Eligible patients were ≥18 years at baseline and those who fulfilled the 2010 American College of Rheumatology (ACR)/European League Against Rheumatism Classification Criteria for RA29 and ACR class I–III functional status, based on the 1991 revised criteria.30 Patients were included if they had active RA, defined as ≥6 of 66 swollen and ≥8 of 68 tender joints and high-sensitivity C reactive protein (CRP) ≥8 mg/L or erythrocyte sedimentation rate (ESR) ≥28 mm/hours and 28-joint disease activity score using ESR (DAS28-ESR) >5.1 assessed between screening and randomisation, with disease duration ≥3 months and were, per investigator judgement, either intolerant of or considered inappropriate candidates for continued treatment with MTX, or inadequate responders if treated with an adequate MTX dose (10–25 mg/week or 6–25 mg/week for patients within Asia-Pacific region) for ≥12 weeks. Patients with prior bDMARD experience were excluded.

Efficacy end points

The primary efficacy end point was change from baseline in DAS28-ESR at week 24. Secondary efficacy end points at week 24 included DAS28-ESR remission (<2.6); the Health Assessment Questionnaire-Disability Index (HAQ-DI); ACR 20% (ACR20), 50% (ACR50) and 70% (ACR70) responses; Medical Outcomes Short Form 36 Health Survey (V.2) (SF-36) physical component summary (PCS) score and mental component summary (MCS) score and Functional Assessment of Chronic Illness Therapy-Fatigue (FACIT-F). Clinical Disease Activity Index (CDAI), a pre-specified secondary end point, was not part of the hierarchy as it was not consistent with regulatory guidance. For a list of end points, see online supplementary table S1.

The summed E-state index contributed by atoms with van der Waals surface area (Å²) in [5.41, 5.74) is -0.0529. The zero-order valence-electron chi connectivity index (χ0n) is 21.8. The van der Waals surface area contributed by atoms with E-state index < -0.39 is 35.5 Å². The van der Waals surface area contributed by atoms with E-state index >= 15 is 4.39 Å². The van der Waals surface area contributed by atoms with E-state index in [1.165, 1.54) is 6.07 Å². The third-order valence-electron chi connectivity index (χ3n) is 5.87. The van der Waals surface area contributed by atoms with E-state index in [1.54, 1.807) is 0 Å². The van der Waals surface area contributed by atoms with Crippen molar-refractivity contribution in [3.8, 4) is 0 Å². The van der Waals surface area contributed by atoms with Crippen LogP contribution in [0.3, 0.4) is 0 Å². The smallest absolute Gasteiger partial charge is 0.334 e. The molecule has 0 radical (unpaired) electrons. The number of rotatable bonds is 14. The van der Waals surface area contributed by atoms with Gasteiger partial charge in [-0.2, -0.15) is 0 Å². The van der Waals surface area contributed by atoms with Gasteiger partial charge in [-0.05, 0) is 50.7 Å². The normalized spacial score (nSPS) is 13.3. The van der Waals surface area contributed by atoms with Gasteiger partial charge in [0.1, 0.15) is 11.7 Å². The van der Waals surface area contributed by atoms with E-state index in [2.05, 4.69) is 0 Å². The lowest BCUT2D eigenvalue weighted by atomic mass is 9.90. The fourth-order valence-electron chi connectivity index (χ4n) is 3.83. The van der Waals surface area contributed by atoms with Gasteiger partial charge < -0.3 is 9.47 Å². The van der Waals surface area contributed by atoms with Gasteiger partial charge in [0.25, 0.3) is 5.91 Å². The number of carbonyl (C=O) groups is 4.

Safety

Safety assessments included incidence of treatment-emergent adverse events (AEs), serious AEs (SAEs) reported by investigators, along with measured laboratory tests. AEs were described in the Medical Dictionary for Regulatory Activities (V.18.1) preferred-term level, whereas AEs of special interests were identified using pre-specified search criteria. Antidrug antibody (ADA) positivity at two or more consecutive samplings or the last sample analysed during the AE period was classified as persistent.

Statistical analysis

A sample size of 170 patients per group was needed to provide at least 90% power to demonstrate that sarilumab was superior to adalimumab by at least 0.6 units (a clinically relevant difference26) on the DAS28-ESR scale using a SD of 1.7 based on prior trials.26 Efficacy analyses were conducted in the intent-to-treat (ITT) population, which included all randomised patients, including those who increased the dose frequency of adalimumab or matching placebo. Data collected after permanent treatment discontinuation were excluded. Sensitivity analyses and statistical methods are described in the online supplementary appendix.